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The Underrated K-Drama Starring Blackpink's Jisoo You Should Be Watching On Disney+

K-pop has become hugely influential in recent years, thanks to a distinctive combination of fluffy yet addictive songs, synchronized dancing, slick production values and attractive South Korean celebrities. In 2020, YG Entertainment's group Blackpink become the biggest pop band in the world, according to Bloomberg, which said, "Blackpink has achieved a level of global popularity unprecedented in the history of music."

Naturally, this has catapulted the four members of Blackpink into the spotlight, including Kim Ji-soo (or just Jisoo), whom Time Magazine called "Blackpink's mood-maker." She's the eldest member of the group, a trilingual star known for a quirky sense of humor and ability to make songs up on the spot about any topic. Though not all fans consider her the breakout favorite of the group, she's still been able to leverage her popularity to further her acting career. She actually started acting before Blackpink was formed in 2016, but her first leading role is in the new 16-episode series available on Disney+, "Snowdrop," which represents the streaming service's attempts to establish itself in the Asian drama space currently dominated by Netflix

"Snowdrop" originally aired on the South Korean TV network JTBC starting in December 2021, according to Radio Times, and debuted on Disney+ in February. It's a romantic, thriller-style show that Jisoo fans might just fall in love with.

Snowdrop became controversial even before it debuted

The release of "Snowdrop" in South Korea was marred by controversy. The series, being set in 1987, was criticized for trivializing and distorting history (via Variety), due to its primary plot being the relationship between a Hosu Womans University student, Eun Yeong-ro, and an enigmatic Berlin grad student, Lim Soo-ho (Jung Hae-in) — who turns out to be a North Korean spy. The key element to understand here is that this era in South Korean history saw the country overthrowing the tyranny of a military dictatorship — who did not leave quietly — as students fought for a new, democratic government. With this in mind, it's understandable why the show irked potential fans even before it aired (per The Straits Times). Many South Koreans found the premise of a North Korean spy hiding among college students problematic — especially because in the real world, the violent military crackdown on pro-democracy students was justified by authorities as an attempt to ferret out spies (via Korea JoongAng Daily). This fictional depiction lends weight to those claims.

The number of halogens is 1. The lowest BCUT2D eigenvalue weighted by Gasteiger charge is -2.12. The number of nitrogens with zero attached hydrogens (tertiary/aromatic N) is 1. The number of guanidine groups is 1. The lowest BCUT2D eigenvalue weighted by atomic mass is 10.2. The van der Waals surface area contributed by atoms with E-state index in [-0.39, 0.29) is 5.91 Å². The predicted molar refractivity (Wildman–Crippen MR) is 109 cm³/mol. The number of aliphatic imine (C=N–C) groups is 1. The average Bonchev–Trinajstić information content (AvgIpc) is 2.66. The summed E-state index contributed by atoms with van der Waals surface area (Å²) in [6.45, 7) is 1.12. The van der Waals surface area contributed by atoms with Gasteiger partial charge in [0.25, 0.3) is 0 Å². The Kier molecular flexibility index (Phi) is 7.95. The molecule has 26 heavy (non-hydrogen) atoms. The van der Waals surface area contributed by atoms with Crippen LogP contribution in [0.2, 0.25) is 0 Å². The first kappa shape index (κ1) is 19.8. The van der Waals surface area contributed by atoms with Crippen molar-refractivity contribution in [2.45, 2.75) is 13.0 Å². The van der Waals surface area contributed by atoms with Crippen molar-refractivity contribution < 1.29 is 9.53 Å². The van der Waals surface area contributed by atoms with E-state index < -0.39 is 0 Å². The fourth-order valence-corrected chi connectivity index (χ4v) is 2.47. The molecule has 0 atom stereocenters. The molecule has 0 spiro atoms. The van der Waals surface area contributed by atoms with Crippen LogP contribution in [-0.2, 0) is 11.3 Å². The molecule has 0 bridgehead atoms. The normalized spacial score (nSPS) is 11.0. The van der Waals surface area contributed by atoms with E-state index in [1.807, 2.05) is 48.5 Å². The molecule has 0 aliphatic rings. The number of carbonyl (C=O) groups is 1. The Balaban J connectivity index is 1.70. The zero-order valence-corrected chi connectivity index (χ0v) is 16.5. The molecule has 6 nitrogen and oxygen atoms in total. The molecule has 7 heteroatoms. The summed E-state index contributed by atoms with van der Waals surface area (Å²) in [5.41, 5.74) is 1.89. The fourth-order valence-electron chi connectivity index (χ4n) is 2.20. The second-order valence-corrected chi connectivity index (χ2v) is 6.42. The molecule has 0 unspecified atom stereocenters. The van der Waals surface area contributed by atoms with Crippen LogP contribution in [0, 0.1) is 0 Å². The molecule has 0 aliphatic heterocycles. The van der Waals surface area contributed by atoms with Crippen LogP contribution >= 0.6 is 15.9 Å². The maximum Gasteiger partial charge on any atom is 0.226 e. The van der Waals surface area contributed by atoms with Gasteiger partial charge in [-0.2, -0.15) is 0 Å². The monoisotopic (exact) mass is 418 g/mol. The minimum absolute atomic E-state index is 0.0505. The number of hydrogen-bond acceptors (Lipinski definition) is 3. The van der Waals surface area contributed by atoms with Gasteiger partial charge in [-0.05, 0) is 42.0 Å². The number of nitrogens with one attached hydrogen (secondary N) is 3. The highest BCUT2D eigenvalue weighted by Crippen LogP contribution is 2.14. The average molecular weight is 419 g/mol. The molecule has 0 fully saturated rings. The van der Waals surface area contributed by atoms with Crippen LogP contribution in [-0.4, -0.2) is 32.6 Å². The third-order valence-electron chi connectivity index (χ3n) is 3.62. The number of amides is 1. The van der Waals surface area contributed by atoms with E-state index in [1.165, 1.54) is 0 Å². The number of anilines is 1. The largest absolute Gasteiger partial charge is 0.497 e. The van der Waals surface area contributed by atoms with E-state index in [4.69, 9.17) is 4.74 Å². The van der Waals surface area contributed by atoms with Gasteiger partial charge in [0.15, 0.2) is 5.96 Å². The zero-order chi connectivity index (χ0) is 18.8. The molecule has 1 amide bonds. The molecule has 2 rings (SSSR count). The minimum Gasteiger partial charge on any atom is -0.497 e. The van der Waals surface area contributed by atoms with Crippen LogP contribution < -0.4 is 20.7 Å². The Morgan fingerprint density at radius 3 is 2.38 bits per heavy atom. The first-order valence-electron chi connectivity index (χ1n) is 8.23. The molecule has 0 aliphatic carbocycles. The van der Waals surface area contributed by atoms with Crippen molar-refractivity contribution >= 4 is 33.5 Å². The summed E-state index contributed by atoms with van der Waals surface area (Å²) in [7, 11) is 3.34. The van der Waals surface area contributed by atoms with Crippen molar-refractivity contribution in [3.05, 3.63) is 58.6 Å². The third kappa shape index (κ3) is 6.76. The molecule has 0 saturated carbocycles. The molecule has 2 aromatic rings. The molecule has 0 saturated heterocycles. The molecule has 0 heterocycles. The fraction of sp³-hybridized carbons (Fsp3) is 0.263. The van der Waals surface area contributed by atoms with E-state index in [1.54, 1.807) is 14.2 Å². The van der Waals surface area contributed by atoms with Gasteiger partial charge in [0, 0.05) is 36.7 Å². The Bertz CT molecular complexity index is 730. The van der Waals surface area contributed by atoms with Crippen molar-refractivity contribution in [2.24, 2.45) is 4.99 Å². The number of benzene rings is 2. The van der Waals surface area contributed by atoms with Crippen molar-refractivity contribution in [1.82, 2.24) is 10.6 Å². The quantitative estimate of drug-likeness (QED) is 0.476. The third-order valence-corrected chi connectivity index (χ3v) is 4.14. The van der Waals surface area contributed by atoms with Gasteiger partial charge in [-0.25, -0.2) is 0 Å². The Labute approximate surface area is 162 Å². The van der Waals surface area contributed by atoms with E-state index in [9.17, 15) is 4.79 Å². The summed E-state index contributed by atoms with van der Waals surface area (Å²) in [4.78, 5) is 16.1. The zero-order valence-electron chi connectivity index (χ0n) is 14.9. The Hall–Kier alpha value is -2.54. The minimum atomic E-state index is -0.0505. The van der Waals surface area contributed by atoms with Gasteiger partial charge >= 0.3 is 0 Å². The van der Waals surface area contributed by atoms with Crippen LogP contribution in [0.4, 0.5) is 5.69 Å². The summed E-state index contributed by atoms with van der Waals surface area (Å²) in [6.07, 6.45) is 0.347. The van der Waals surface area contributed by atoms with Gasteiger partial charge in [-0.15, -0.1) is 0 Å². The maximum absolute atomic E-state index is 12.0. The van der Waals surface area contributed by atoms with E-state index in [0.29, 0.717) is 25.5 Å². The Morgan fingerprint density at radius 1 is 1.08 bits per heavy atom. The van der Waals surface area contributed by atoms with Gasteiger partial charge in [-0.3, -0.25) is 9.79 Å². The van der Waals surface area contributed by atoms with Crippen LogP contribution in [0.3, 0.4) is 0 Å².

Eventually, protestors created different petitions to remove the show from television. Main sponsors Teazen and Puradak Chicken even withdrew support, but JTBC doubled down (via India Times). This controversy may have soured expectations for the drama early on. NME's review explained, "It seems a bastardization of the struggle of a nation. It's choppy at best and forgettable at worst." Nonetheless, controversies aside, the series has been earning many fans, and here's why.

Fans like the cinematography, story, and Jisoo's acting

"Snowdrop" is part-political thriller and part-romance, with a few other genre styles thrown in (think fantasy, teen drama, period drama, action, crime) and plenty of subplots. It can be hard to get into. The 90-minute premiere episode is, as Decider notes, "seemingly piecemeal," switching between different scenes that at first seem unrelated. 

But many fans think it's worth getting through, despite the controversy.

On the site Rotten Tomatoes, fans gave the series an Audience Score of 98 percent, while IMDb posts a score of 8.3/10 and Google reviewers have it at 4.9 out of five stars, at this time of writing. Reddit user u/333serendipity is one of the show's ardent fans, saying, "I am in that bittersweet zone where I cannot get over the sadness of the drama but also just so happy that it was such a good drama. I kind of don't want to get over it .... Just want to surround myself with all things Snowdrop." Other viewers have focused on the characters and acting as being highlights of the series, as with one IMDb reviewer who called the leads "luminous," and loved the cinematography (as did @meshariver on Twitter).

Above all else, if you're a fan of Jisoo, this is a must-see. Showbiz Cheat Sheet praised her first leading role, saying, "Her ability to portray raw emotion during intense scenes as a newbie is astounding, to say the least." Meanwhile, co-star Jung Hae-in said (per Soompi), "[She has a] bright and positive energy [...] I was surprised by her speed and skills."

Snowdrop is airing on Disney+.